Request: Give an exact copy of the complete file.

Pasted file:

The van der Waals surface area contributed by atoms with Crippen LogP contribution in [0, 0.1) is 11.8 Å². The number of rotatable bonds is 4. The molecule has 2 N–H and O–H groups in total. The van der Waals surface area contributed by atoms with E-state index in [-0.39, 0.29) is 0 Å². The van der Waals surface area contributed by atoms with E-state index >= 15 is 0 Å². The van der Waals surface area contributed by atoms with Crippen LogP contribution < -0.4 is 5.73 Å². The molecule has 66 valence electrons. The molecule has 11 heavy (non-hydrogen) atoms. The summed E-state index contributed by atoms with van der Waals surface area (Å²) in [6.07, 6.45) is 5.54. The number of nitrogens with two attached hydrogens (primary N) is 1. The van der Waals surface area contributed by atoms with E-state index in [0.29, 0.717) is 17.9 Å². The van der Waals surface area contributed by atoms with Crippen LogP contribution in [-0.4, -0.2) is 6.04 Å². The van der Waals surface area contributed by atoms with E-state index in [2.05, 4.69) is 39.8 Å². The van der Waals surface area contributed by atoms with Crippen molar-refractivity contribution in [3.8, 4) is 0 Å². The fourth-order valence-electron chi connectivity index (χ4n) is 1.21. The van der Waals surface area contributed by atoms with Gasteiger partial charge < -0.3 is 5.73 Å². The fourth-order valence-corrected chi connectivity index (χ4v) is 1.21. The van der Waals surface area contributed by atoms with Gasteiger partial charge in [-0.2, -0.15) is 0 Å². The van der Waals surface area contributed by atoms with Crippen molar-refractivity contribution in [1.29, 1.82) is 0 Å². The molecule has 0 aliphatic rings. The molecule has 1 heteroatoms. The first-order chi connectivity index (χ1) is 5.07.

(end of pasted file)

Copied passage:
The van der Waals surface area contributed by atoms with Crippen LogP contribution in [0, 0.1) is 11.8 Å². The number of rotatable bonds is 4. The molecule has 2 N–H and O–H groups in total. The van der Waals surface area contributed by atoms with E-state index in [-0.39, 0.29) is 0 Å². The van der Waals surface area contributed by atoms with E-state index >= 15 is 0 Å². The van der Waals surface area contributed by atoms with Crippen LogP contribution < -0.4 is 5.73 Å². The molecule has 66 valence electrons. The molecule has 11 heavy (non-hydrogen) atoms. The summed E-state index contributed by atoms with van der Waals surface area (Å²) in [6.07, 6.45) is 5.54. The number of nitrogens with two attached hydrogens (primary N) is 1. The van der Waals surface area contributed by atoms with E-state index in [0.29, 0.717) is 17.9 Å². The van der Waals surface area contributed by atoms with Crippen LogP contribution in [-0.4, -0.2) is 6.04 Å². The van der Waals surface area contributed by atoms with E-state index in [2.05, 4.69) is 39.8 Å². The van der Waals surface area contributed by atoms with Crippen molar-refractivity contribution in [3.8, 4) is 0 Å². The fourth-order valence-electron chi connectivity index (χ4n) is 1.21. The van der Waals surface area contributed by atoms with Gasteiger partial charge < -0.3 is 5.73 Å². The fourth-order valence-corrected chi connectivity index (χ4v) is 1.21. The van der Waals surface area contributed by atoms with Gasteiger partial charge in [-0.2, -0.15) is 0 Å². The van der Waals surface area contributed by atoms with Crippen molar-refractivity contribution in [1.29, 1.82) is 0 Å². The molecule has 0 aliphatic rings. The molecule has 1 heteroatoms. The first-order chi connectivity index (χ1) is 5.07.